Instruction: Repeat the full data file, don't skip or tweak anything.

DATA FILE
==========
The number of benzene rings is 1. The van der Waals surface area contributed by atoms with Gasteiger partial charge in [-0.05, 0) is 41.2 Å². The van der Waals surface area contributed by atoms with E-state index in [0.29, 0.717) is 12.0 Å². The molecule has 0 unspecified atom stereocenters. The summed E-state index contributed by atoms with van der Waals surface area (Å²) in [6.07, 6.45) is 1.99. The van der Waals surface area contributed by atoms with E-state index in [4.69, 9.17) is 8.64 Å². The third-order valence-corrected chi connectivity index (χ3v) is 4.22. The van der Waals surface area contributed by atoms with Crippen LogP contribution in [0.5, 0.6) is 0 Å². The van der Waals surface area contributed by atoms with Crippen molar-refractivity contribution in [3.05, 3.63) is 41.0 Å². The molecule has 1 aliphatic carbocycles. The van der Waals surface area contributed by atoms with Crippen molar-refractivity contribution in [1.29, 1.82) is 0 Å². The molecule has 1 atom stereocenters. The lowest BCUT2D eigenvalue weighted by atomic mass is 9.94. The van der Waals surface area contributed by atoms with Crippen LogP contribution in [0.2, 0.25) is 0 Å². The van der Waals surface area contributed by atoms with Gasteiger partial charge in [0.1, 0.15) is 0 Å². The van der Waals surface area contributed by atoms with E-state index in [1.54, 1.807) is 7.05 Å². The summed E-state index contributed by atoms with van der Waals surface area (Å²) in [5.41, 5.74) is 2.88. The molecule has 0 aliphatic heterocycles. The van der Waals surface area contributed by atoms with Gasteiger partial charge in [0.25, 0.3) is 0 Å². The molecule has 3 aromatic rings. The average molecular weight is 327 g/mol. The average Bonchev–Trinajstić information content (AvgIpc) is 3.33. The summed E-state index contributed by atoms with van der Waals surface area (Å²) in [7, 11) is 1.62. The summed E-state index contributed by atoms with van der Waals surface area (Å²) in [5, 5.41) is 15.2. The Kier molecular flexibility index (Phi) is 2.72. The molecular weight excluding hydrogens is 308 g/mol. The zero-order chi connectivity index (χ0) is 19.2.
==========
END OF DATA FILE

The number of benzene rings is 1. The van der Waals surface area contributed by atoms with Gasteiger partial charge in [-0.05, 0) is 41.2 Å². The van der Waals surface area contributed by atoms with E-state index in [0.29, 0.717) is 12.0 Å². The molecule has 0 unspecified atom stereocenters. The summed E-state index contributed by atoms with van der Waals surface area (Å²) in [6.07, 6.45) is 1.99. The van der Waals surface area contributed by atoms with E-state index in [4.69, 9.17) is 8.64 Å². The third-order valence-corrected chi connectivity index (χ3v) is 4.22. The van der Waals surface area contributed by atoms with Crippen LogP contribution in [0.5, 0.6) is 0 Å². The van der Waals surface area contributed by atoms with Crippen molar-refractivity contribution in [3.05, 3.63) is 41.0 Å². The molecule has 1 aliphatic carbocycles. The van der Waals surface area contributed by atoms with Crippen molar-refractivity contribution in [1.29, 1.82) is 0 Å². The molecule has 1 atom stereocenters. The lowest BCUT2D eigenvalue weighted by atomic mass is 9.94. The van der Waals surface area contributed by atoms with Crippen LogP contribution in [0.2, 0.25) is 0 Å². The van der Waals surface area contributed by atoms with Gasteiger partial charge in [0.1, 0.15) is 0 Å². The van der Waals surface area contributed by atoms with E-state index in [1.54, 1.807) is 7.05 Å². The summed E-state index contributed by atoms with van der Waals surface area (Å²) in [5.41, 5.74) is 2.88. The molecule has 0 aliphatic heterocycles. The van der Waals surface area contributed by atoms with Gasteiger partial charge in [0.25, 0.3) is 0 Å². The molecule has 3 aromatic rings. The average molecular weight is 327 g/mol. The average Bonchev–Trinajstić information content (AvgIpc) is 3.33. The summed E-state index contributed by atoms with van der Waals surface area (Å²) in [7, 11) is 1.62. The summed E-state index contributed by atoms with van der Waals surface area (Å²) in [5, 5.41) is 15.2. The Kier molecular flexibility index (Phi) is 2.72. The molecular weight excluding hydrogens is 308 g/mol. The zero-order chi connectivity index (χ0) is 19.2.